Traditionally, we’re taught that there are only three states, or phases of matter; solid, liquid and gas. The form that matter takes is a function in differences in the motions and forces and molecules that go into its makeup. In solids, the molecules are limited to vibration about a fixed position, giving it a definite volume and shape. When energy in the form of heat is added to a solid, the molecules begin to vibrate more rapidly until they move from their fixed positions. It is at this point that solid matter changes to liquid form. If more heat is added, some molecules can break away from the molecular bond that holds liquid together, and matter becomes gas.
In the classical science that most of us over 40 learned, this constitutes the complete description of the states of matter. Each of these phases has many subgroupings. For instance, solids can be crystalline or glassy. There are also forms of matter that are magnetically ordered. There are also changes in the state of matter when subjected to subzero temperatures approaching absolute zero.
Scientists have, based upon recent study, developed additional classifications of matter beyond the traditional three.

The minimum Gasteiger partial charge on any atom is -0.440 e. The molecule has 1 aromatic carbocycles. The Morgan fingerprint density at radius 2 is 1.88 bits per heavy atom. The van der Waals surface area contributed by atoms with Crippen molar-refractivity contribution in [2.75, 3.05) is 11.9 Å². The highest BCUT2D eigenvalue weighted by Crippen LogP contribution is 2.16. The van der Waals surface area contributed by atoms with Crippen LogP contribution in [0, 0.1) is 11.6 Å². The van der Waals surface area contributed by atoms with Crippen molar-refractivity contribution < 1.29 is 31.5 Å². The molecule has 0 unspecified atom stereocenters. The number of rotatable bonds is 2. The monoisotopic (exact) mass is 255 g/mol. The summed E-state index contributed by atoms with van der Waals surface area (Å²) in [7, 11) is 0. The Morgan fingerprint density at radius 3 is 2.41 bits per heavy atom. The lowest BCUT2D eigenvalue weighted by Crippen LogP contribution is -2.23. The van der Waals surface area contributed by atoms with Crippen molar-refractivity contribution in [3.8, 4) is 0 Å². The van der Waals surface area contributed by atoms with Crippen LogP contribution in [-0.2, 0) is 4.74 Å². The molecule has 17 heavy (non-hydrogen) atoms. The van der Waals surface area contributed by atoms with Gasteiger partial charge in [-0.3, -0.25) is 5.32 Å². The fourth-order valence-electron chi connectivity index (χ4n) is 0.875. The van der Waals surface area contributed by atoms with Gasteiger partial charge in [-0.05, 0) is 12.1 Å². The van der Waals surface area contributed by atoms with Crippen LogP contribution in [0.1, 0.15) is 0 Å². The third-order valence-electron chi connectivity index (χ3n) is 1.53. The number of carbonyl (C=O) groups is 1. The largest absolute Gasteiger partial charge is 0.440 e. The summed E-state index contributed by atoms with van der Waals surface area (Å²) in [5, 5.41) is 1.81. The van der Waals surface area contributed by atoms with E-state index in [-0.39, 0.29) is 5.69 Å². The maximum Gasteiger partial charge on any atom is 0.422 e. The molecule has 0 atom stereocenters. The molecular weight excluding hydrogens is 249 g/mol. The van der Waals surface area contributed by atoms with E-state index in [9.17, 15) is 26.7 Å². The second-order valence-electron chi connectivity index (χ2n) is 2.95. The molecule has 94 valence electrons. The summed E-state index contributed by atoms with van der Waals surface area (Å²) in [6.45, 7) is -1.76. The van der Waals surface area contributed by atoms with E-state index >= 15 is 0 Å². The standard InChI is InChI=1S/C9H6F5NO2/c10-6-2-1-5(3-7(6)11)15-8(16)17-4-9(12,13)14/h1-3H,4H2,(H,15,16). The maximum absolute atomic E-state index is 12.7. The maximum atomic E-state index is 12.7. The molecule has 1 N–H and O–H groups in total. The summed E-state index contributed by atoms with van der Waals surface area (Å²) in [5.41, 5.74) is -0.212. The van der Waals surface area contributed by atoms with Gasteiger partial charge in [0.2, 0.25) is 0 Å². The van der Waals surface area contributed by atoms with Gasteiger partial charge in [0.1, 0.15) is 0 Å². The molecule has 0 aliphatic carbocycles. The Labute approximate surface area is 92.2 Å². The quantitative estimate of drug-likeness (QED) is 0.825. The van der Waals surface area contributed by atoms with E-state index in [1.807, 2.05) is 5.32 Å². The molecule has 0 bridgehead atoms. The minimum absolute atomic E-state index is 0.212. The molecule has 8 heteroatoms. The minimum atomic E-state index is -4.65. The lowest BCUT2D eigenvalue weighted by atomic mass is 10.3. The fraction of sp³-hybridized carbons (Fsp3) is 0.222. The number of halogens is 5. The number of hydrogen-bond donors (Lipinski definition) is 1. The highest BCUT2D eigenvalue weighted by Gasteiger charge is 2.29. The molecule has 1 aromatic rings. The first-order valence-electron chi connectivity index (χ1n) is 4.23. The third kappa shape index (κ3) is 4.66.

Ionized gas, or plasma, is a phase of matter that exists at temperatures of several thousand degrees Centigrade, such as the charged air produced by a lightning bolt, or the gasses in the sun. Plasma can be thought of as gas made up of extremely ionized particles, but its properties are sufficiently different from what we traditionally view as gas that it is considered by scientists to be a completely different state of matter. Even plasma is not a monolithic entity. In 2000, a state of matter known as quark-gluon plasma was discovered. While still classified as plasma, it too has properties that are sufficiently distinct to justify considering it at least a different sub-state.
There we have four states of matter, but the journey is not yet over. The collapse of atoms into a single quantum state, which scientists have named the Bose condensation or Bose-Einstein condensation, creates a state that is the opposite of plasma. This phase occurs when atoms are cooled to temperatures near absolute zero. The first instance of the Bose-Einstein condensate was produced at the University of Colorado at Boulder in 1995, but it was predicted in the 1920s.
It would appear, therefore, that what we learned in the 1950s has been supplanted by an analysis of scientific discoveries and theories that date as far back as the 1920s. There are clearly more than three states of matter, and it is probably safe to predict that in many of our lifetimes, as we penetrate farther into the universe, we will discover there are more than five. The universe is infinite (on a human scale), and infinitely diverse. It stands to reason, then, that the phases of what we call matter are likely just as diverse.